Bookstores offline due to ransomware attack

French company TiteLive has been hit by a major ransomware attack. About 130 independent bookshops in the Netherlands, Belgium and France are largely shut down as a result. They currently do not have access to billing and inventory data and must manually enter all books sold.

Attackers demand ‘very high ransom’

It is reportedly a ransomware attack. In doing so, hackers penetrate a company network and lock important data behind them. The only way to regain access to these files is to pay a ransom. As soon as the victim transfers this amount of money to the perpetrators, he is handed a decryptor or decryption key. You can compare this with a key to open the front door of your house. With this tool, the victim can get back to work with his data.

According to Computable, the attackers demanded “a very large ransom.” The amount involved is unknown. It is also unclear who is behind the attack, how he managed to penetrate the computer systems, whether confidential data was stolen and if so, what kind of information was involved. The backups have not been compromised by the attackers. TiteLive has still not officially commented on the matter.

Belgian bookstores bear the brunt of ransomware attack

The company offers a Software-as-a-Service package for booksellers to manage their inventory, purchasing, sales and checkout. About 130 bookstores in the Netherlands, Belgium and France are more or less the victims of the ransomware attack on TiteLive. Bookstore Malperthuis in Genk tells Computable that working is difficult because of the attack. “The cash register system still works, but it no longer connects to the underlying back office. So we can sell, but we have to keep track of all receipts to manually update the inventory system later. Everything related to invoicing is also not working at the moment.”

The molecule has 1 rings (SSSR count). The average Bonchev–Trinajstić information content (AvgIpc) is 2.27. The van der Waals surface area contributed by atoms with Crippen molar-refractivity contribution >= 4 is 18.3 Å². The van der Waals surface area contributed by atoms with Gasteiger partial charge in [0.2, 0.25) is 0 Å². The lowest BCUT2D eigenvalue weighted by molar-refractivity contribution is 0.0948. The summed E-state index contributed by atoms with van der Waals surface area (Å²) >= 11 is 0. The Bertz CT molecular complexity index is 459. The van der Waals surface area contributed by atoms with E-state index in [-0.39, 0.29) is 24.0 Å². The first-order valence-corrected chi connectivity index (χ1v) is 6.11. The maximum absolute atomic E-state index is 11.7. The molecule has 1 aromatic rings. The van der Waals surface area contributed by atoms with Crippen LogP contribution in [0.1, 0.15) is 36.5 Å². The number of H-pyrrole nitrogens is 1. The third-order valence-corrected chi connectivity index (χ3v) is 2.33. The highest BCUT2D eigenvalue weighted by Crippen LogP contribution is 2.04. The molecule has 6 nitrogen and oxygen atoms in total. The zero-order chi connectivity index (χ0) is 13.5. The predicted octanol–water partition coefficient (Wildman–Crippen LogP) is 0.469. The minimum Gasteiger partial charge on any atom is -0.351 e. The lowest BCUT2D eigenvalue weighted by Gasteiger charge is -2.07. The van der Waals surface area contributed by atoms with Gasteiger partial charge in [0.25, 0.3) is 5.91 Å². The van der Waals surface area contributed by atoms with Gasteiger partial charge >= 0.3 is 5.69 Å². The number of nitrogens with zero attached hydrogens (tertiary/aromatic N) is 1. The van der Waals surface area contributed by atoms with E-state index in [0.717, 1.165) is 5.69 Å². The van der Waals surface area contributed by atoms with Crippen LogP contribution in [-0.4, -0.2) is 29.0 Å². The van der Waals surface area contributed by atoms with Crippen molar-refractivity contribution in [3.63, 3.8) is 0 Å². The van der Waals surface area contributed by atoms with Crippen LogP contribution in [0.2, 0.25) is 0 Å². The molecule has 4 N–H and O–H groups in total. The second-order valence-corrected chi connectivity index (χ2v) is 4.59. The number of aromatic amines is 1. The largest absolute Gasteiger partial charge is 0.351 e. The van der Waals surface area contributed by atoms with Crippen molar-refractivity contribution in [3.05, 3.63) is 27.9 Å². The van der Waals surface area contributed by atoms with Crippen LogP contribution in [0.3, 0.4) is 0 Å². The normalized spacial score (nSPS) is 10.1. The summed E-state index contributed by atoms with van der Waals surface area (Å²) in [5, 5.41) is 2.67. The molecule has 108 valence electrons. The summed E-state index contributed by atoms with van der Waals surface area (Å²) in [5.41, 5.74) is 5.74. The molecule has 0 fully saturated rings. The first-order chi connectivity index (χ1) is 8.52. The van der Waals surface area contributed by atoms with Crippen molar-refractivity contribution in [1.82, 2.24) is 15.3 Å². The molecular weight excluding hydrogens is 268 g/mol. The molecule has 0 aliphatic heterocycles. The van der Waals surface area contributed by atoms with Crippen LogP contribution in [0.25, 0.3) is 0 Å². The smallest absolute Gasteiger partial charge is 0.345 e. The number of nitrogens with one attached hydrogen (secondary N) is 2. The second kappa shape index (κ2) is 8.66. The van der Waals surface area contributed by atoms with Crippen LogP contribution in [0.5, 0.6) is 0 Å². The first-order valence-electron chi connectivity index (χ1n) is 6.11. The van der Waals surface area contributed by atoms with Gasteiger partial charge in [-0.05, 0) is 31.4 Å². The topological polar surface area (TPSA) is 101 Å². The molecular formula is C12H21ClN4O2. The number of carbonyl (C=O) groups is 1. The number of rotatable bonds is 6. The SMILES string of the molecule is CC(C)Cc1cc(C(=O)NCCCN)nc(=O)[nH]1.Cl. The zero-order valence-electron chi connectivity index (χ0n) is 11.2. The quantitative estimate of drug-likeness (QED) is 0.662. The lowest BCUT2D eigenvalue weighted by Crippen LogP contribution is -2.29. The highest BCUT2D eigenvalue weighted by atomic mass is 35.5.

The Antwerp bookstore De Groene Waterman also says it is experiencing nuisance from the ransomware attack at TiteLive. “That is our bookstore package. We use it for inventory management, customer administration, and so on. Our cash register is also linked to it, but it also works without the system, just like the website, although it is no longer up-to-date as a result,” the bookshop tells Data News. The Belgian medium writes that TiteLive hopes to be operational again next Thursday.

Dutch bookstores have no real damage

The NOS writes that the database with books and invoices of the bookshops is not damaged, but that shop owners simply cannot access it. They now have to manually keep track of everything and manually enter the transactions at a later date. Bookstore chain Libris with about 90 branches is suffering from the attack but is not experiencing any real damage. “You do receive a book from the printer now, but you don’t know for whom,” says a spokesperson for Libris. “When people order, bookstores have to get to work manually. Books can still be sold in the shops, but it is very annoying.”

Atheneum Boekhandels claims to be able to sell books, but not to be able to log into the system. “The portal has been hacked, but fortunately nothing has happened to the database. We can just sell books, the cash register works,” said the bookshop. The Rotterdam bookshop Donner writes on its site that it was hit by ‘a digital attack’ on Monday. “The data has not been touched. But the recovery took some time. We are back online, but you may still experience some disruption from this attack. Thank you for your understanding,” the store said.

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